biaform bandagesSigvaris, Inc produces the Biaform bandage, as well as a large range of compression stockings and garments for all walks of life. Biaform is also a 100% cotton short stretch bandage, woven in order to give good stretch and conforming ability to the limb. I have found that this bandage, although it can be washed and dried like Rosidal, doesn’t hold up for as long under repeated washings. The bandage seems to lose its bounce-back quicker, and almost needs to be washed and dried after one wear to get best use- which is problematic as other bandages can be reused several times (unless soiled) before requiring laundering.

The quality and hand feel of this product feels less high, with a slightly rougher texture and a little harsher on the skin. The bandage comes packaged in a simple paper roll, with general instructions and indications printed on the inside- no washing instructions.

Biaform is also latex free, very useful for within the clinic.

Biaform is probably the most competitively priced short stretch bandage, making it a good option for people who are purchasing out of pocket. However, as it appears to be less durable, the attractive pricing may be a problem for people using it longer term. For a 10cm roll, you can find Biaform for $5.22 on, $6.90 on, $8.50 on, and $12.51 on


Comprilan bandagesComprilan short stretch bandages are made by Jobst, a company specializing in edema and venous circulation products with a wide range of compression bandages, garments, and accessory devices. Like the others already discussed, Comprilan bandages are 100% cotton, woven, and latex free.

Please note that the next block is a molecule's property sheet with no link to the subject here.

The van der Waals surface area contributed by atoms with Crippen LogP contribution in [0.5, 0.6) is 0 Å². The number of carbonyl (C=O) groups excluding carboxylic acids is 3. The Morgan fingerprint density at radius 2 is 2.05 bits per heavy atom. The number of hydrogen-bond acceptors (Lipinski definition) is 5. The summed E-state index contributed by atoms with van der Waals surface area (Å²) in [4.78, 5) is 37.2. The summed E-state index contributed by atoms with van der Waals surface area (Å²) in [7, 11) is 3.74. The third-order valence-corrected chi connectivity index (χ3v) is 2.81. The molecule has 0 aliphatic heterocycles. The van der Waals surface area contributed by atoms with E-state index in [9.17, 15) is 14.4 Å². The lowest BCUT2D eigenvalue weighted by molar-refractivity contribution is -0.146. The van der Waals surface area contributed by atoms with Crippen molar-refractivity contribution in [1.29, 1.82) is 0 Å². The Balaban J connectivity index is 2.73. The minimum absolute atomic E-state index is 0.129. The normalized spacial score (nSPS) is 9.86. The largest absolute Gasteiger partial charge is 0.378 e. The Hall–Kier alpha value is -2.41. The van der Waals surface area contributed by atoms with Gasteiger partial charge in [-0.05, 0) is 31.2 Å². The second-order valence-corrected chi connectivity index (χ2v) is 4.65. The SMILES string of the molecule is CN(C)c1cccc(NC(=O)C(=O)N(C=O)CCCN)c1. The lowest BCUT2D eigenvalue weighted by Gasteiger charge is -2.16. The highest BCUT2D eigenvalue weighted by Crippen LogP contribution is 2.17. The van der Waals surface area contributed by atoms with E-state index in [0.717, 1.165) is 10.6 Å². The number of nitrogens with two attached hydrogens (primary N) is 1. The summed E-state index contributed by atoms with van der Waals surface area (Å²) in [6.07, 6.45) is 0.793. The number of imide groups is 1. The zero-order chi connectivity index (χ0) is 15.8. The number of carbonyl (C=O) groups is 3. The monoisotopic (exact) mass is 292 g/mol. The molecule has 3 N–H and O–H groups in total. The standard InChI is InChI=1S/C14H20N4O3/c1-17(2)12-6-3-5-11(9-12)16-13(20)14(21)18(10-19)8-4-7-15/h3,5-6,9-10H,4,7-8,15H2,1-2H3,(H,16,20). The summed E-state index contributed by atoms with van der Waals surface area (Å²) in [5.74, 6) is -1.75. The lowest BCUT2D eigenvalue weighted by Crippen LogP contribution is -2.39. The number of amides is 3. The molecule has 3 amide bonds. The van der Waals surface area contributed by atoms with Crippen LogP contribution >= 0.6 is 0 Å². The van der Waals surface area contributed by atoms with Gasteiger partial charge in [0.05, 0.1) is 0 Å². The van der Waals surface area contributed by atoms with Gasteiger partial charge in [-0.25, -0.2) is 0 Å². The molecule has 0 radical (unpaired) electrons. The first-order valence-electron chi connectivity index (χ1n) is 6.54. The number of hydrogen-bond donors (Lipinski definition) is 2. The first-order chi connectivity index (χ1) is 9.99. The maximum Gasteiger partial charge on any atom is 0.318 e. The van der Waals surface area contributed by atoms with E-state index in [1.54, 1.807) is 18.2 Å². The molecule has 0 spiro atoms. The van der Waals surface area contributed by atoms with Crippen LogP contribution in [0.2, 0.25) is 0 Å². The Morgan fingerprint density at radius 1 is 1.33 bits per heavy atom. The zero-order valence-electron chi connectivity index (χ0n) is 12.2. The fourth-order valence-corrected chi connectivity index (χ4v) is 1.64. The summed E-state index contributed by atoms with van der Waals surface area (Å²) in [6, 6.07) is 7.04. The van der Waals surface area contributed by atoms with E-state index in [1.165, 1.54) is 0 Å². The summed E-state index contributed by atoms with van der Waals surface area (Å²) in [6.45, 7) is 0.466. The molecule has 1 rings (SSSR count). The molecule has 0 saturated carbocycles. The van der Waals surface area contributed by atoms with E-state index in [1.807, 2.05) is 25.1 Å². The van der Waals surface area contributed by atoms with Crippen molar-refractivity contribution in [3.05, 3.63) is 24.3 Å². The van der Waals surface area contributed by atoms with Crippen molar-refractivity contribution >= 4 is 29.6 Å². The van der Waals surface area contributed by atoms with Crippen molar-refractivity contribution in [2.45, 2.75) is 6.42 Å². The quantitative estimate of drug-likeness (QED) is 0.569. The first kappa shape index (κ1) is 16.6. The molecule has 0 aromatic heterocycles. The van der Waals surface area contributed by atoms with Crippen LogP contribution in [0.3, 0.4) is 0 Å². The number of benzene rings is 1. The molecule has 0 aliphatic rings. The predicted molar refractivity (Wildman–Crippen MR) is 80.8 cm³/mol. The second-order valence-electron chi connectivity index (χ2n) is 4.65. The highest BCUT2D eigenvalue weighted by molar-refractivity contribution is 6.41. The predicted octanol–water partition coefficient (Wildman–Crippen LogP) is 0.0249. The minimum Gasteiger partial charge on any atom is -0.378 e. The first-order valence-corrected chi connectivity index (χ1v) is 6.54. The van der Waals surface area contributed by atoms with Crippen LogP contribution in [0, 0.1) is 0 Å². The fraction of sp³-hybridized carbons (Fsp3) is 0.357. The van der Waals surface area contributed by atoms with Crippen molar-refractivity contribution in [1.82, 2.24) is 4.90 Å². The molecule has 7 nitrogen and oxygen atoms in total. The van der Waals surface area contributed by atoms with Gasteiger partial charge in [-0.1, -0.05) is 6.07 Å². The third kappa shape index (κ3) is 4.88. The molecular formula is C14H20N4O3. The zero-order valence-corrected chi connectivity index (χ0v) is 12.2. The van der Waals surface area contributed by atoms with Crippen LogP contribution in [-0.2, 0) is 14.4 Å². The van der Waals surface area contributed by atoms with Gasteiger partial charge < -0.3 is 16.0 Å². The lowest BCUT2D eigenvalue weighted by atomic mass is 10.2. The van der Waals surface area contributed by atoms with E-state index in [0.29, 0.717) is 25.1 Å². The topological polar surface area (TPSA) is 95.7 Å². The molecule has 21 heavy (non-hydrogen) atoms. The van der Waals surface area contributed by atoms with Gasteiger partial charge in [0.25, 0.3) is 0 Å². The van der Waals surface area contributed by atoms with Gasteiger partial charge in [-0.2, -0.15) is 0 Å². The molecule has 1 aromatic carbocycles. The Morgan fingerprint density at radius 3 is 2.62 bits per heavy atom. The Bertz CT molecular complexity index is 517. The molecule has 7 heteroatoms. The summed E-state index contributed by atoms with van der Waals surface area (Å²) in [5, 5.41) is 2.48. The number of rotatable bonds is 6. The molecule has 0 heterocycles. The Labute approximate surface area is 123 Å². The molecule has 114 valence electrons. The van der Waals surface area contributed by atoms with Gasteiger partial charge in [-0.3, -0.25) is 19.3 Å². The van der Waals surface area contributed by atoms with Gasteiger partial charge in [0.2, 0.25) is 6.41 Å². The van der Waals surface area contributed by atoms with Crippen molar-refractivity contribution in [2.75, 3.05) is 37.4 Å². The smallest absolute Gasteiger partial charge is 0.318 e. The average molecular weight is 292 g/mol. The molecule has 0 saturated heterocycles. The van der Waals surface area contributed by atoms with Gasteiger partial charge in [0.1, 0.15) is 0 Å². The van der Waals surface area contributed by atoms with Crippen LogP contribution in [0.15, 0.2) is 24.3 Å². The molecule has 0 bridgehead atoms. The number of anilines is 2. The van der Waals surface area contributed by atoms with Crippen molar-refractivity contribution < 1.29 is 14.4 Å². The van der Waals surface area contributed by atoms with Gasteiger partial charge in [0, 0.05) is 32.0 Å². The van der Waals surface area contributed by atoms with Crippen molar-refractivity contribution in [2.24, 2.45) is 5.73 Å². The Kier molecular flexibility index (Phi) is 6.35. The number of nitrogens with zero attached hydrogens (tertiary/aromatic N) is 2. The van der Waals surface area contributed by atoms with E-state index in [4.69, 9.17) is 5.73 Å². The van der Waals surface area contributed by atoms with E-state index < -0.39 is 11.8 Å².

Comprilan bandages are also washable and reusable; however they do not need to be washed after every use, as the quality of the bandage means that after several wears it still has enough bounce back to work effectively. This brand of bandage also seems to hold up the best with very long term use, up to 7 months with repeated (twice weekly) washings before tearing or losing elasticity.

These bandages have a similar hand feel to Rosidal, if slightly less soft. The nature of woven bandages like all of the above mean that they are permeable to air, which works well for durability and skin sensitivity.

These bandages come packaged in a cardboard box with instructions, very useful for your patient managing their swelling at home.

Pricing for Comprilan runs in the middle field of all the products: at $7.86 on, $8.45 on, $8.90 on and $12.53 on

Your choice of bandage will ultimately depend on your patient’s need. Biaform may be a good, cost-effective option if you feel that short stretch bandaging is only going to be used in the ‘acute’ stage of treatment, and your patient will be transitioning out of bandages relatively quickly. If your patient may be using these longer term, or using them multiple times over the years (with returning or fluctuating edema), a more durable option like Rosidal K or Comprilan may suit you better. However, if you are buying materials for your clinic, and want to use the highest quality for patients with frail skin and wound issues, I would select Rosidal as the top brand.

Bear in mind, that if ordering online, many companies can give a good sized discount to your patient, which can bring pricing down. offers a 10% discount to new members; BandagesPlus gives free shipping on orders over $75. Bandage Guru offers free shipping, a lowest cost guarantee, and also has great returns policy (within 30 days for most products). It is worth always considering contacting bigger companies if ordering in bulk to ask for a discount or prove match also, to make sure you are getting the best band for your buck!

I hope you found this article helpful and informative! Let me know your experiences with these different products, and join the conversation!

Interested in more clinical tips, articles, and resources for your practice? Sign up for our bi-weekly mailing list below! We promise to treat your inbox with the respect and love it deserves 🙂